Hui-Kuo Shu, MD, PhD
Department of Radiation Oncology
Although advances have been made in imaging techniques for patients with glioblastoma multiforme (GBM), new tools are needed to supplement standard imaging sequences. Researchers at the Winship Cancer Institute of Emory University are helping to develop the next generation of imaging strategies for this highly aggressive malignancy.
GBM, the most common primary malignant brain tumor in adults, remains relatively resistant to therapy. Standard treatment for GBM, including resection followed by radiation therapy (RT) and concurrent/adjuvant temozolomide (TMZ) chemotherapy, results in 15 months’ median survival and <10% 5-year survival.1,2
These tumors are locally aggressive, displaying significant brain parenchymal infiltration. Conventional imaging for these tumors consists of magnetic resonance imaging (MRI) with and without contrast, which allows visualization of the enhancing tumor on a T1-weighted contrast-enhanced (T1W
-CE) sequence and of surrounding regions of edema that contain infiltrating tumor on T2-weighted (T2W
) or FLAIR sequences.
However, these standard techniques may be insufficient to fully evaluate GBMs. Enhanced regions on T1W
-CE images represent areas with leaky vasculature where contrast extravasates and is not necessarily tumor specific. Increased signaling on T2W
or FLAIR images, which shows increased water signal, may or may not represent regions with nonenhancing tumor infiltration.
Spectroscopy for Brain Imaging
Magnetic resonance spectroscopic imaging (MRSI), a specialized technique performed on clinical MRI scanners that does not require intravenous contrast, offers additional information. It determines relative concentrations of certain metabolites in interrogated regions of the brain.
With MRSI, detection of certain metabolites such as choline (Cho) have been associated with GBMs, while the presence of others such as N-acetylaspartate (NAA) have been associated with normal brain tissue This technology, because it is based on metabolite content, may distinguish a malignant tumor from a more benign process that could not be differentiated by conventional MRIs.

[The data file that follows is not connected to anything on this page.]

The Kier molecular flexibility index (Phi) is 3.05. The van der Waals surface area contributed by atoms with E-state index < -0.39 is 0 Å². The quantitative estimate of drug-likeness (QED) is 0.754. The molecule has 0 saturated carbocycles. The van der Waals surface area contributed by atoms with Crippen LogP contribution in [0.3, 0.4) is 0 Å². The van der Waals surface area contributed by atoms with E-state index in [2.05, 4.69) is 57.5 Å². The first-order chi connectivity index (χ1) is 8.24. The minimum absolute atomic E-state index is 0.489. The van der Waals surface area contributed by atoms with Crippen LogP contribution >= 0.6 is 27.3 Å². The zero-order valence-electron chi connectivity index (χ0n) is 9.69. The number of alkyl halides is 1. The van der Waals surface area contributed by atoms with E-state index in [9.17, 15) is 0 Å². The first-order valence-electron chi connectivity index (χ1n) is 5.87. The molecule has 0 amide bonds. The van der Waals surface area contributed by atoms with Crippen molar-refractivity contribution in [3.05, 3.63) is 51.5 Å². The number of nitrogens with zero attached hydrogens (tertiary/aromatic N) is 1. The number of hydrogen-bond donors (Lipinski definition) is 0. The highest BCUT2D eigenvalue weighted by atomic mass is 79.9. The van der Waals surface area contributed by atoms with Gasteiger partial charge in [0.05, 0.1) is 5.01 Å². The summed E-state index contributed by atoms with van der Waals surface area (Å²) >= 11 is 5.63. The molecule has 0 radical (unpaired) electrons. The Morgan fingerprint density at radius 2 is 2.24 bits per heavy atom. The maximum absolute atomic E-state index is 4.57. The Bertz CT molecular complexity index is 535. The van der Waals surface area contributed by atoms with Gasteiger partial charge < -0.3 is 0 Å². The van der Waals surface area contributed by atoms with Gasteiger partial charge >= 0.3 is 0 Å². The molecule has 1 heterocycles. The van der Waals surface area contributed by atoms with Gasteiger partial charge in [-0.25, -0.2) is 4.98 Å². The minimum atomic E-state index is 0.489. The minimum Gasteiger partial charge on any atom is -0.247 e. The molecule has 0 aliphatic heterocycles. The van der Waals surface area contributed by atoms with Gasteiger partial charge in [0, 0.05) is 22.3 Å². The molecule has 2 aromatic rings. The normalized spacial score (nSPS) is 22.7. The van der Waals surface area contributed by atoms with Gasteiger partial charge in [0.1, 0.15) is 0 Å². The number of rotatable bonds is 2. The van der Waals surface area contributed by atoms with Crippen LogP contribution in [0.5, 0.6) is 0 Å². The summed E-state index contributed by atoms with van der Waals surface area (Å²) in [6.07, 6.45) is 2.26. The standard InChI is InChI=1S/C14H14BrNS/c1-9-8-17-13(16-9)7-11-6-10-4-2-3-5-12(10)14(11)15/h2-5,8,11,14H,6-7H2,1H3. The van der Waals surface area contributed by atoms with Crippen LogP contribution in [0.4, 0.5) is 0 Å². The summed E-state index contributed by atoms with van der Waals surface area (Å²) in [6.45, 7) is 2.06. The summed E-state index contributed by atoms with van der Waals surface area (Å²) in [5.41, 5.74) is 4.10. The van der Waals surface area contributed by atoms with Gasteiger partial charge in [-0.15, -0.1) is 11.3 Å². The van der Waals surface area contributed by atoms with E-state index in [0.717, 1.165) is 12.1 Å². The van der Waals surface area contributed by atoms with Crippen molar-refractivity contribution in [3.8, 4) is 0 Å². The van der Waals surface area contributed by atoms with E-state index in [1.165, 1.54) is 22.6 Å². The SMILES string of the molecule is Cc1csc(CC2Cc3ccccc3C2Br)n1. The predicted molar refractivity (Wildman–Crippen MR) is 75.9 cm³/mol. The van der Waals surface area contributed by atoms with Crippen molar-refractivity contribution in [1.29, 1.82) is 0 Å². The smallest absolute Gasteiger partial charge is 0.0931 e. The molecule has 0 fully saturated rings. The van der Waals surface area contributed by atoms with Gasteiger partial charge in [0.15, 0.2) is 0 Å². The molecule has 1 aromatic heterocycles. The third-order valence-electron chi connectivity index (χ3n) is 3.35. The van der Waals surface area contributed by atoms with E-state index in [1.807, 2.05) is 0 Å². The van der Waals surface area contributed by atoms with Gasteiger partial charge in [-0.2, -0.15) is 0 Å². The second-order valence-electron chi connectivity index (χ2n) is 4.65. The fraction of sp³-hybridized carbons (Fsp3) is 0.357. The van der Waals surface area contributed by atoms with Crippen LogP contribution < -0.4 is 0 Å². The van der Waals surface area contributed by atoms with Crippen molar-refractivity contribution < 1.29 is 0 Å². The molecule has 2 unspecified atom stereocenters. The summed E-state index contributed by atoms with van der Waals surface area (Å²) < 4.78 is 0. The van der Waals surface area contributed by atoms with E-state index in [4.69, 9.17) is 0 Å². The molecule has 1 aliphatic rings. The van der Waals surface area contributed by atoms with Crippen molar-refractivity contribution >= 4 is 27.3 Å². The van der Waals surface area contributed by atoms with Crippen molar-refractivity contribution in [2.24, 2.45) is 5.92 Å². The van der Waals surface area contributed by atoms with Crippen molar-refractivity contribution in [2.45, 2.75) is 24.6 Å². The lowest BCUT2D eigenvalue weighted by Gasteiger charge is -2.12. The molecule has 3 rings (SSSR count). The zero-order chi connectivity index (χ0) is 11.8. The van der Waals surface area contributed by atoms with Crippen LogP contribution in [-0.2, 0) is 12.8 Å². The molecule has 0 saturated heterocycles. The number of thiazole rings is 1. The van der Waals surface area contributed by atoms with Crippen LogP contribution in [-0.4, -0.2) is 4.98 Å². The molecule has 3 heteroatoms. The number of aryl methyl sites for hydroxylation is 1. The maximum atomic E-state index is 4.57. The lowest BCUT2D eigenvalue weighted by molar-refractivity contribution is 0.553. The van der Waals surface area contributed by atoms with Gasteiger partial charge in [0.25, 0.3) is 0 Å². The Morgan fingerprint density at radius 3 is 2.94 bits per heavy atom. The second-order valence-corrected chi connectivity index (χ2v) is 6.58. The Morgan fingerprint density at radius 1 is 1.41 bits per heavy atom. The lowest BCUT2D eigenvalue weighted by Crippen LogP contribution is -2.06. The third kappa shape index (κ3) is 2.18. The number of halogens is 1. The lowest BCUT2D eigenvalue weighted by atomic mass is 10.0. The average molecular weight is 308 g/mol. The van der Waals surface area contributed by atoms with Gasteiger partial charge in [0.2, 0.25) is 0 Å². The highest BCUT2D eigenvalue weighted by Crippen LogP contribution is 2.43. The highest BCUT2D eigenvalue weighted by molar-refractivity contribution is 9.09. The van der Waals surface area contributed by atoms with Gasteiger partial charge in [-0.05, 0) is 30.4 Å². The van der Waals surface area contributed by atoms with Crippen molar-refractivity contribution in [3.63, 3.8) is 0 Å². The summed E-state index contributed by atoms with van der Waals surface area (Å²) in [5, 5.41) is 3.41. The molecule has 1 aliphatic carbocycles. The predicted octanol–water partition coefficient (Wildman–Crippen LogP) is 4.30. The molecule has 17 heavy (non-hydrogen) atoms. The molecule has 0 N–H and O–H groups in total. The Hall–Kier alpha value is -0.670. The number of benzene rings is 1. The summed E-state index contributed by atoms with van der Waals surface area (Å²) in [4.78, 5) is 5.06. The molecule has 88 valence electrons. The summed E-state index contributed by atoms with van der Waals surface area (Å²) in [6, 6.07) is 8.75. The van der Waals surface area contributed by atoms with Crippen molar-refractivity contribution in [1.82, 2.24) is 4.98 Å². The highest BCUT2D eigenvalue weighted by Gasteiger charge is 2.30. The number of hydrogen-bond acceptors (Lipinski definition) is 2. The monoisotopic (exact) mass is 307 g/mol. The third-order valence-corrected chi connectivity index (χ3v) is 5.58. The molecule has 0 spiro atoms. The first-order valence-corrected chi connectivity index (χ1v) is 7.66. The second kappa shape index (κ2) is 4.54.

Current commercially available packages for performing MRSI involve either single voxel techniques that assess a relatively large region (eg, 8 cm3
) or 2D multivoxel techniques that assess along a plane (eg, 2 cm thick) at individual 2 cm3
(1 x 1 x 2 cm) regions. These implementations require relatively long scan times (2-5 min/voxel with single voxel techniques and 6-8 min/slab with multivoxel techniques), have poor signal-to-noise ratios and resolutions, and are unable to assess the entire brain within a clinically acceptable time frame.
3D Whole Brain Spectroscopic MRI
At Winship, we are developing the clinical utility of a more advanced MRSI technique that permits quantitative assessment of metabolite content throughout the brain at significantly higher resolutions (~0.1 cm3) while maintaining reasonable scan times (~14-15 minutes).
Working with Andrew Maudsley, PhD, and his group at the University of Miami, the original developer of the spectroscopic imaging sequence we are using,3,4
we have implemented this advanced sequence, now termed spectroscopic MRI (sMRI), on our Siemens Tim Trio and Prisma 3T MRI scanners to acquire whole brain metabolite maps.
The output is further assessed/visualized on Velocity AI from Varian Medical Systems in Palo Alto, California, a software originally developed at Emory to evaluate patient imaging charts with easy tools for image set registration.